Then came a nice Jack Crevalle, for Eric. A real good pole bender.
Then it was back to the jetties to fish for a few Redbass with live Pogies, and cut Mullet on the bottom.
The action was okay out there, not like a winter float-rig fishing day, but okay till the largest Red hooked-up was lost due to a break-off. And Don had to sit down after that and collect his thoughts. I can't blame him. But we had two for the fish box, not big ones, but hell big ones ya can't keep. So small ones are all that much better then.
So afterwards we went and got more fresh live Pogies and then went back up in the river. The wind was HOWLING by now. And it was a real pain getting where I wanted to fish. But we eventually got in there.
Then, Don got some redemption. His Pogie got sucked up, and his rod was bowed over really good. But he had to keep the fish away from the rocks we were anchored up next too. That's the evil of it all. The rocks are structure, I constantly fish next to boulders (hence the name Jettywolf. Jetty = Rocks, Wolf = BITE.)
The fish made an error and stayed away from the jagged boulders. And Don brought boat side a big fat multi-spotted Redbass.
As I netted his fish, I could see some line hanging out of the fishes mouth. Soon as I touched the line, I knew it was mine! I've hooked this fish before!! I looked in the fishes mouth and there it was. The Proof. The line was Mason hard-type Nylon leader. The line I use for bottom fishing with heavier tackle, and the circle hook that was in the Reds mouth was my Mustad 11/0 EZ baiter. I know, no one around here uses Mason leader, and snells on a 11/0 Mustad EZ baiter circle like I do. Holy crap.....this is a fish a customer lost. And it probably was just in the last month or two. Because in this same area one day I had 3 guys from Idaho loose something like a dozen Reds to break-off's. Don't ask me what the deal was that day. But out of 15 hook-ups, they boated only 2 Reds and one stingray.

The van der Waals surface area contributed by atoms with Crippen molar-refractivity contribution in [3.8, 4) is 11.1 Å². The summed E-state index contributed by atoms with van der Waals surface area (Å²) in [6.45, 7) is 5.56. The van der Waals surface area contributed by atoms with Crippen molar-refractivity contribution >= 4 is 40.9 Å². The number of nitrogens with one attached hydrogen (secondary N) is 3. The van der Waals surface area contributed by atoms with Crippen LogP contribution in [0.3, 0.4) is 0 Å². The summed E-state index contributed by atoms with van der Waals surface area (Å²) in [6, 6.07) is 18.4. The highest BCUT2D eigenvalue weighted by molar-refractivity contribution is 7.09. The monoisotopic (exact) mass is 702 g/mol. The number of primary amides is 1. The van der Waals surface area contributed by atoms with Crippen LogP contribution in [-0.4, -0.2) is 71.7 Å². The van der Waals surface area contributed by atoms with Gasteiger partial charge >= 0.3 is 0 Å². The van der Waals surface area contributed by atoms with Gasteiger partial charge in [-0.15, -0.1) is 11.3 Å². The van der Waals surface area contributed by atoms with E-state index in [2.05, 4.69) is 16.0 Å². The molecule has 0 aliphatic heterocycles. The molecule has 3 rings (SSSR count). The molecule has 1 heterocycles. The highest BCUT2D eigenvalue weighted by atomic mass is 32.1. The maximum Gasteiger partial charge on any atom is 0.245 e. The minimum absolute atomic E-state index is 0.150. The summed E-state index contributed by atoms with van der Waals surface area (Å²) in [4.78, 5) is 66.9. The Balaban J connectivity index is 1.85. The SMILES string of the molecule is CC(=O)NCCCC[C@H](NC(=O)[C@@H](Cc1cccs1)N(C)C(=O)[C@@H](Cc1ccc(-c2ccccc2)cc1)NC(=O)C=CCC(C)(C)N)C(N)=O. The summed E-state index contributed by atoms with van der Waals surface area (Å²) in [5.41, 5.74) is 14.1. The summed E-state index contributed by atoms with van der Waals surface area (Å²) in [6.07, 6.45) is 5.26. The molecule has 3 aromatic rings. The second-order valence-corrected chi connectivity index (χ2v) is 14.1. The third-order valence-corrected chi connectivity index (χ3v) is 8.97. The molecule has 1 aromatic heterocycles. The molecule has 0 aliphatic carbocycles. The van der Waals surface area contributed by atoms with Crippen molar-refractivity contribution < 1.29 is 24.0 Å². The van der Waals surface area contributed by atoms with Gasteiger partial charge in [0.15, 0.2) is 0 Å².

And this was one of the reds that handed them their azz! Turned the corner around the rocks and said, "BYE, BYE." Wow, and a month later Don catches the same exact fish. But I am not surprised. This past Spring, a customer of mine caught a tagged Redbass in this location. Upon inquiry about the tag number, I was told the fish was caught at the Little Jetties in the St. Johns River. Wow, that's exactly where we caught the tagged fish. So it just goes to show you that the same Reds frequent the exact same areas over and over again.
Too include the Red that Don just caught, also. Like I said, "If only a video camera was going today on my boat, it would have been like a blopper, the agony of defeat, and the amazement of how Redfish travel, video. All in one. Probably great reality TV, for the die hard Angler.
I'm never surprised at what happens out there on charters. But just when I think I have seen it all something like today happens. I guess you could say it's what keeps me going. There's never one single day that's like another. Not one single charter crew that's like another. Each day is as diverse as the people that get on my boat in the morning.
One more day till a break. Saturday: I have grandpa' Charlie and his two grandsons. Then Sunday, I have to cut the lawn, do laundry and sleep in late, till 6am.
I can't believe I even get these reports done the same day, after dealing with this summer time heat. But I do.
1200 words a day, to keep YOU informed.